|Delivery Type||Delivery length / details|
|Seminars / Tutorials||1 x 2 hour weekly seminar/workshop|
|Assessment Type||Assessment length / details||Proportion|
|Semester Assessment||PORTFOLIO 1: 3000 WORDS Students will produce a porfolio of fiction, non fiction and/or poetry, together with a 1000 word commentary. The creative element will consist of 2000 words of prose or eight pages of poetry or a mixture of the two whose length will be calculated on the basis that one page of poetry is equivalent to 250 words of prose, e.g. a portfolio containing 1000 words of prose would need four pages of poetry.||50%|
|Semester Assessment||PORTFOLIO 2: 3000 WORDS Students will produce a porfolio of fiction, non fiction and/or poetry, together with a 1000 word commentary. The creative element will consist of 2000 words of prose or eight pages of poetry or a mixture of the two whose length will be calculated on the basis that one page of poetry is equivalent to 250 words of prose, e.g. a portfolio containing 1000 words of prose would need four pages of poetry.||50%|
|Supplementary Assessment||RESUBMIT FAILED MATERIAL Resubmit or resit failed elements and/or make good any missing elements|
On completion of this module, students should be able to
1) demonstrate competency in locating and handling historical and biographical resources such as letters, diaries, journals, and notebooks;
2) demonstrate an awareness of different theories and approaches to constructing autobiography and biography; and discuss intelligently the relationship between fiction and biography
3) reflect an understanding of these concepts in the actual composition of biographical / autobiographical / elegiac pieces.
`Life-writing? is increasingly a distinct and significant subgenre of creative writing. This module aims to integrate critical theories and techniques of biography and autobiography with weekly writing tasks.
This module explores the relationship between life and art in the writing of biography and autobiography. Integrated weekly writing tasks will challenge students to incorporate in their own creative practice relevant concepts discussed in seminar. The module begins by considering practical questions such as the efficient use, analysis, and accessing of biographical resources. At the heart of the module will be a focus on creative strategies and narrative theories employed by leading authors and critics of biography and autobiography. The class will investigate together notions of cultural myth, human identity, celebrity, and imposture. Weekly tasks include the writing of brief biographical and autobiographical sketches, the plotting of a creative non-fiction project, and the composition of elegies and obituaries.
Raw Materials: reading and writing diaries, journals, notebooks and letters
Accessing historical and biographical sources; analysing letters, diaries, and journals. Students will be asked to keep a journal throughout the course. Indicative bibliography would include selections from a wide range of authors, including excerpts of diaries from Samuel Pepys, letters from John Keats, journal entries from Dorothy Wordsworth and notebook entries from S. T. Coleridge.
Writing tasks for weeks 1 and 2: given a small dossier of extracts from the letters, diaries, and/or journals from a particular historical figure over a short period of days or weeks, students will be asked to write a two-page excerpt for a hypothetical biography incorporating that raw material.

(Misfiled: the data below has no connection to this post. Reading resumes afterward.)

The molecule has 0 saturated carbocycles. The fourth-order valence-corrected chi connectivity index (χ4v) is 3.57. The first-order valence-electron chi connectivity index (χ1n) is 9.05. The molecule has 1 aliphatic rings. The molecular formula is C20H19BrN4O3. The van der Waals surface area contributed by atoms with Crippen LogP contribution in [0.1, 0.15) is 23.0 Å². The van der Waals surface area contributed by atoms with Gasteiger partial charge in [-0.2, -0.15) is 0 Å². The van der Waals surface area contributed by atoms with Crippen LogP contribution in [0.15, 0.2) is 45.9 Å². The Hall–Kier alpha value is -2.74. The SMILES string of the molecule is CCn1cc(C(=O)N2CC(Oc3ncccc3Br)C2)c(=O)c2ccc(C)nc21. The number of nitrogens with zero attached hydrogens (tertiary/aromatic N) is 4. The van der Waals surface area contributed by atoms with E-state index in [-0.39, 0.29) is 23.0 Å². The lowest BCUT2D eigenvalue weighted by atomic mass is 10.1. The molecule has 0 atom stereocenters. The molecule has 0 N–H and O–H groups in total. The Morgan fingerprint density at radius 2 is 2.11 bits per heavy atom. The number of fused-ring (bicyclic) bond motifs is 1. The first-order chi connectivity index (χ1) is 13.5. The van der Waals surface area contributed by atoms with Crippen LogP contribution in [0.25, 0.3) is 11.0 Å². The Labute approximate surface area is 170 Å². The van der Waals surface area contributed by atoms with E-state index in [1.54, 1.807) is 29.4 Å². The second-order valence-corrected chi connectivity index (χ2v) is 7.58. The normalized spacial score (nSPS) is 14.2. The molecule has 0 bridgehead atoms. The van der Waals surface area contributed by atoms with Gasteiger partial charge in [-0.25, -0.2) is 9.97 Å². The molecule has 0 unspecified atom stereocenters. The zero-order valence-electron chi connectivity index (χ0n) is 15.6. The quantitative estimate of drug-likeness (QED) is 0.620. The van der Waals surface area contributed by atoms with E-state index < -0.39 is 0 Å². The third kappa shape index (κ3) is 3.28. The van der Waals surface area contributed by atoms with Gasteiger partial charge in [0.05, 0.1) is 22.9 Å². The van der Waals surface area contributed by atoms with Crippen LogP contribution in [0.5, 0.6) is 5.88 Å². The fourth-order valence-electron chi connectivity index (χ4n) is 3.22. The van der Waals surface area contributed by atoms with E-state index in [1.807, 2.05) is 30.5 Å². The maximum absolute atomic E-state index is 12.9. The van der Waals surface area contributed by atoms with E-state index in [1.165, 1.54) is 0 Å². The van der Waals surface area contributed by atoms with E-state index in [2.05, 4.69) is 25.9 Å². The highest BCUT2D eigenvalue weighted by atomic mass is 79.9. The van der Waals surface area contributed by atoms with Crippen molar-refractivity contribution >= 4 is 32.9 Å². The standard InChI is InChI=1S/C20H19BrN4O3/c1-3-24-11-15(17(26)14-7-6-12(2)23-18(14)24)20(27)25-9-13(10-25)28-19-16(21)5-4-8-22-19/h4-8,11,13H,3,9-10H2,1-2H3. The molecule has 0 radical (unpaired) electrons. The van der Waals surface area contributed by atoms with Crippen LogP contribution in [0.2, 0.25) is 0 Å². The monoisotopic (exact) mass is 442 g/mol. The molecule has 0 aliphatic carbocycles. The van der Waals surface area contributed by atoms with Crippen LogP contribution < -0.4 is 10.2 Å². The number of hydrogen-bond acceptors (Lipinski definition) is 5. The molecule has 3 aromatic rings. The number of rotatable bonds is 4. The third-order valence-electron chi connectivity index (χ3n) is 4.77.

Weeks 3 and 4
Life into Art: reading and writing biography
Biography as literary form; relationship between biography and fiction. Indicative bibliography would include extracts from Dr Johnson's Life of Savage, Richard Holmes's Dr Johnson and Mr Savage, and/or Claire Tomalin's The Invisible Woman: Nelly Ternan and Charles Dickens.
Writing tasks for weeks 2 and 3: given a factual representation of an event from a given life, students will be asked to construct a livelier, novelized version of the incident. Especial focus will be placed on problems of embellishment and verisimilitude.
Weeks 5 and 6
Art into Life: reading and writing autobiography
Changing ideas about subjectivity; autobiography and race / gender. Indicative bibliography would include extracts from The Autobiography of Frederick Douglas and Wordsworth's Two-Part Prelude;
Writing tasks for weeks 5 and 6: bearing in mind concepts of autobiographical framing discussed in seminar, students will be asked to retrieve an incident from childhood or adolescence and to present it as an episode from a hypothetical autobiography.
Weeks 7 and 8
A Constructive Life: the rise of inventive non-fiction and creative biography
What constitutes a `life'?; creating fiction from fact/fact from fiction. Indicative bibliography would include Edward Platt's Leadville: A Biography of the A40 (Picador, 2000) and Charles Seife's Zero: the Biography of a Dangerous Idea (Penguin, 2000);
Writing tasks for weeks 7 and 8: swerving from conventional anthropomorphic notions of what constitutes a life, students will be asked creatively to select a unique subject - an idea perhaps, such as `evolution', an event, such as `the Battle of Trafalgar', or a painting, such as `Guernica', etc. - about which they will briefly plot, or outline a hypothetical biography.
Weeks 9 and 10
Matters of Life and Death: reading and writing elegies and epitaphs
Relationship between literature and loss / literature and memory. Indicative bibliography would include leading examples from the genre including Milton's Lycidas, as well as significant discussions of it, such as Wordsworth's Essay on Epitaphs.
Writing tasks for weeks 9 and 10: bearing in mind concepts linking death, memory, and literature introduced in seminar, students will be asked to write either a verse elegy or prose obituary/tribute resonating relevant themes discussed.
This module is at CQFW Level 6